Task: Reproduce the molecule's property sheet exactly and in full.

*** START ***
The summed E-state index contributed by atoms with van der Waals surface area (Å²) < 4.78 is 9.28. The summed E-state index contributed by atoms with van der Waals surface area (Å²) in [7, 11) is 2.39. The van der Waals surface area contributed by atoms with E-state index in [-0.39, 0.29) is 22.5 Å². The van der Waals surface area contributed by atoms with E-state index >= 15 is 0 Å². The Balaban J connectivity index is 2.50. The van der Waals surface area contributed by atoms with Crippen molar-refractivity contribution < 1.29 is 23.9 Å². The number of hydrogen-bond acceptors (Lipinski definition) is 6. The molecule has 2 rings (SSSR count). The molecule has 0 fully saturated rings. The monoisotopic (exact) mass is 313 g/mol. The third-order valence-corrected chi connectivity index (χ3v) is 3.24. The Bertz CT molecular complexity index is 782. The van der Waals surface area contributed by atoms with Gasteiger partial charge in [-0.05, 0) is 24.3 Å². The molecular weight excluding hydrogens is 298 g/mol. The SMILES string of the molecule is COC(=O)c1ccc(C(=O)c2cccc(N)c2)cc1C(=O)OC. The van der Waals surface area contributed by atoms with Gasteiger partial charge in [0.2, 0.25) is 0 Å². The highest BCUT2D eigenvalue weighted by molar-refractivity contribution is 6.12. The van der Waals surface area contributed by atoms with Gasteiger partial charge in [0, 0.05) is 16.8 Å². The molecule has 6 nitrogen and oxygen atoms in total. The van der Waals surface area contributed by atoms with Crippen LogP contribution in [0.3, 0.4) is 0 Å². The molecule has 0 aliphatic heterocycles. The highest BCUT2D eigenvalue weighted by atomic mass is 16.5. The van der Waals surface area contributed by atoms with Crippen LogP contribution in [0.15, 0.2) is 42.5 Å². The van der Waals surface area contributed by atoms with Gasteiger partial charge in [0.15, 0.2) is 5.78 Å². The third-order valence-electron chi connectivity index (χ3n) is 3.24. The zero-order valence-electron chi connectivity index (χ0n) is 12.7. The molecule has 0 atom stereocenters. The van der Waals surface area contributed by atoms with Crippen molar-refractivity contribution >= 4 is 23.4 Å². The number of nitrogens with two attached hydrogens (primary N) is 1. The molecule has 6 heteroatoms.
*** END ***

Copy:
The summed E-state index contributed by atoms with van der Waals surface area (Å²) < 4.78 is 9.28. The summed E-state index contributed by atoms with van der Waals surface area (Å²) in [7, 11) is 2.39. The van der Waals surface area contributed by atoms with E-state index in [-0.39, 0.29) is 22.5 Å². The van der Waals surface area contributed by atoms with E-state index >= 15 is 0 Å². The Balaban J connectivity index is 2.50. The van der Waals surface area contributed by atoms with Crippen molar-refractivity contribution < 1.29 is 23.9 Å². The number of hydrogen-bond acceptors (Lipinski definition) is 6. The molecule has 2 rings (SSSR count). The molecule has 0 fully saturated rings. The monoisotopic (exact) mass is 313 g/mol. The third-order valence-corrected chi connectivity index (χ3v) is 3.24. The Bertz CT molecular complexity index is 782. The van der Waals surface area contributed by atoms with Gasteiger partial charge in [-0.05, 0) is 24.3 Å². The molecular weight excluding hydrogens is 298 g/mol. The SMILES string of the molecule is COC(=O)c1ccc(C(=O)c2cccc(N)c2)cc1C(=O)OC. The van der Waals surface area contributed by atoms with Gasteiger partial charge in [0.2, 0.25) is 0 Å². The highest BCUT2D eigenvalue weighted by molar-refractivity contribution is 6.12. The van der Waals surface area contributed by atoms with Gasteiger partial charge in [0, 0.05) is 16.8 Å². The molecule has 6 nitrogen and oxygen atoms in total. The van der Waals surface area contributed by atoms with Crippen LogP contribution in [0.3, 0.4) is 0 Å². The molecule has 0 aliphatic heterocycles. The highest BCUT2D eigenvalue weighted by atomic mass is 16.5. The van der Waals surface area contributed by atoms with Crippen LogP contribution in [0.15, 0.2) is 42.5 Å². The van der Waals surface area contributed by atoms with Gasteiger partial charge in [0.15, 0.2) is 5.78 Å². The third-order valence-electron chi connectivity index (χ3n) is 3.24. The zero-order valence-electron chi connectivity index (χ0n) is 12.7. The molecule has 0 atom stereocenters. The van der Waals surface area contributed by atoms with Crippen molar-refractivity contribution >= 4 is 23.4 Å². The number of nitrogens with two attached hydrogens (primary N) is 1. The molecule has 6 heteroatoms.